We can’t say for sure what typical payouts are likely to be. However, DraftKings does include an “estimated payout” feature that should give you a rough estimate. They currently have entries going 6/6 estimated at a 35:1 payout. Of course, that number could vary greatly based on how unique your correct selections are.

Final Thoughts on DraftKings Pick6

While I’m unfortunately not in a state where Pick6 is available — at least not yet — I’m hopeful that changes soon. This is an exciting new idea, with something to offer for both hardcore grinders and casual players who just want to make a few selections on their favorite players.

It will be interesting to see how the strategy evolves over time. Will the payouts be enough to attract sharp players who make more optimal decisions? Or will there always be an edge on selecting “less” with our picks? We’ll continue to cover those developments at FantasyLabs, with more strategy articles to come.

DraftKings Pick6 is the newest product from the DFS-turned-sports betting hegemon.

Pick6, a DFS product, is a “Pick ’em” game similar to apps like PrizePicksSleeper Fantasy, and Underdog. You play by assembling a collection of “more” or “less” selections of statistical player categories, similar to player props.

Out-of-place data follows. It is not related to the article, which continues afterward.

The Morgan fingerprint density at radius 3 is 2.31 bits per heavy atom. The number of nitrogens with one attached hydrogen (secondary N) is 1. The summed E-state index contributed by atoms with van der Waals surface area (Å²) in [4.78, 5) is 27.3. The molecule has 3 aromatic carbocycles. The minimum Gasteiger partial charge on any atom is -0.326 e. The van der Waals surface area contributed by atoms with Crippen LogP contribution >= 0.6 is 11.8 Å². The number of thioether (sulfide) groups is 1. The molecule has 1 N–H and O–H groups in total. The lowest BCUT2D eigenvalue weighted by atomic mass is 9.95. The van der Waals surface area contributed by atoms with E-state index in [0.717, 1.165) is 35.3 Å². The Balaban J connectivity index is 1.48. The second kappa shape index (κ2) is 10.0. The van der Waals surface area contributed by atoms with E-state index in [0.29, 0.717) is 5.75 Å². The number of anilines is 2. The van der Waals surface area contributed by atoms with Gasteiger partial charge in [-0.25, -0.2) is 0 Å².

However, Pick6 presents an interesting twist. Rather than playing against the operator (or “house”) for fixed payouts, you compete against your fellow players in peer-to-peer contests.

We’ll explain what that means in a bit more detail below. Additionally, we’ll take a deeper dive into how you can use a FantasyLabs subscription to gain a big edge over the competition.

How Does DraftKings Pick6 Work?

Like other similar products, Pick6 (despite the name) allows users to select between two and six players, with options to select “more” or “less.” You can’t repeat an individual player with separate stats, and you have to select players from at least two different teams. Currently, Pick6 is being offered for both NBA and NFL contests, though DraftKings will add other sports at some point.

The twist is that rather than set payouts for a certain number of correct selections, there’s a variable prize pool based on the number of competitors and their performance. A certain percentage of the payout is split among the entrants with every pick correct, with a smaller number allocated to those with all but one correct.

This makes DraftKings Pick6 a peer-to-peer format, closely resembling a parimutuel pool.